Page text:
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CRIMINAL JUSTICE MAJOR

The Department of Criminal Justice merges the liberal arts and professional studies into a well-balanced curriculum. A Bachelor of Science with a major in Criminal Justice is a solid foundation for law school or graduate study in addition to being a superb preparation for employment in the rapidly-growing field of criminal justice. The core courses provide a basic understanding of the nature of crime and society's reaction to crime, as well as an in-depth explanation of the various components within the Criminal Justice System. The areas of concentration provide knowledge and skills for future employment, and serve as a basis for advanced studies.

ACADEMIC CONCENTRATIONS

Concentration in Corrections: Prepares students for working with individuals that have been placed under the custody of the correctional system. The purpose of corrections is two-fold: (1) to punish individuals that have committed crimes, and (2) to rehabilitate those same individuals for successful re-entry into society. Studies in juvenile justice examine the treatment of juvenile offenders.

Concentration in Forensic Investigations: Prepares students for careers as criminal investigators and/or crime scene technicians. Provides insights into basic investigative, as well as specialized, skills in drug, homicide, sex offenses, child abuse, and arson investigations. The main theme of Forensic Investigations, however, is crime scene processing, identification and collection of physical evidence, and the presentation of evidence into a court of law.

Concentration in Law Enforcement: Focuses on the study of the role and functions of police organizations as agents of crime prevention in a democratic society, including an understanding of police history, organizational structure, policies, planning, and coordination between various police organizations. The importance of establishing and maintaining positive and supportive relations with the public is an area of special interest.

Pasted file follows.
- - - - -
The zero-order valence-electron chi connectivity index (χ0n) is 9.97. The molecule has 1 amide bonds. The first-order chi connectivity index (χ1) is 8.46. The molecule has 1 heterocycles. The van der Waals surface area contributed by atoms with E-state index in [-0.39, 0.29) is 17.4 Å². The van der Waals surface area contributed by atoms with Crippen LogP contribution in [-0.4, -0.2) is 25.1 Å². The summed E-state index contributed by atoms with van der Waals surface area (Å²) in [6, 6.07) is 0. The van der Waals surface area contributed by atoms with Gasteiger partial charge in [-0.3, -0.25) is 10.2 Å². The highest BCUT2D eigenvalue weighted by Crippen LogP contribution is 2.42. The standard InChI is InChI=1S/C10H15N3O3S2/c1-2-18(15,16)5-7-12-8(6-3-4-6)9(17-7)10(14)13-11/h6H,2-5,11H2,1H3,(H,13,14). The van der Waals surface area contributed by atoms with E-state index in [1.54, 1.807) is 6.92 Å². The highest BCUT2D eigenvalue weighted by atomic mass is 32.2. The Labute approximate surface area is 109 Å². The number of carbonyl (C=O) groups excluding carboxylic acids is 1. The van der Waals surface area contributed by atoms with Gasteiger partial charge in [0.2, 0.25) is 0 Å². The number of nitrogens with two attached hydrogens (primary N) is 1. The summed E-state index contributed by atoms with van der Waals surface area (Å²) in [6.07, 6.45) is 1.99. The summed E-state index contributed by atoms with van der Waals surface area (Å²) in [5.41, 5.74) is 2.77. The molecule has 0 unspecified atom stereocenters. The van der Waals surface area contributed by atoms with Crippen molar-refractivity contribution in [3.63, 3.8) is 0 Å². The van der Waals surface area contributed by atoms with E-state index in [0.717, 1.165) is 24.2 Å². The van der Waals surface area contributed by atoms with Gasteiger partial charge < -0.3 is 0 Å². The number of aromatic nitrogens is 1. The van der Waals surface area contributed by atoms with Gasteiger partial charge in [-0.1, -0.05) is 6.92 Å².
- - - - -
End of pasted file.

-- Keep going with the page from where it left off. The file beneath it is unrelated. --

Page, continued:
PLAN OF STUDY

The Bachelor of Science with a major in Criminal Justice requires compliance with the general academic regulations, including the following: a minimum of 128 hours consisting of 50 hours of General Studies courses, 18 hours of Criminal Justice core courses, 24 hours in a Criminal Justice concentration, and 36 hours of minor and elective courses.

NOTE: Criminal Justice majors must obtain a minor or second major outside the Department.

Department of Criminal Justice Core Curriculum
18 hours required for all CJ majors

CJ 101 Introduction to Criminal Justice 3 hours
CJ 201 Criminal Law 3 hours
CJ 300 Theories of Crime Causation 3 hours
CJ 302 Research Methods 3 hours
CJ 325 Criminal Courts 3 hours
Any one of the following:
CJ 471 Internship in Criminal Justice 3 hours
CJ 472 Internship in Criminal Justice 3 hours
CJ 494 Senior Seminar I 3 hours
CJ 495 Senior Seminar II 3 hours
CJ 496 Senior Seminar III 3 hours


Department of Criminal Justice Concentrations
Corrections Concentration - 24 hours

CJ 200 Introduction to Corrections 3 hours
CJ 310 Criminal Behavior and Rehabilitation Strategies 3 hours
CJ 311 Correctional Techniques 3 hours
CJ 315 Community-Based Corrections 3 hours
CJ 322 Juvenile Agencies 3 hours
+ CJ Electives 9 hours


Forensic Investigations Concentration - 24 hours

CJ 202 Introduction to Law Enforcement 3 hours
CJ 304 Introduction to Forensic Investigations 3 hours
CJ 430 Criminalistics 3 hours
CJ 456 Homicide Investigation 3 hours
CJ 460 Criminal Investigations 3 hours
+ CJ Electives 9 hours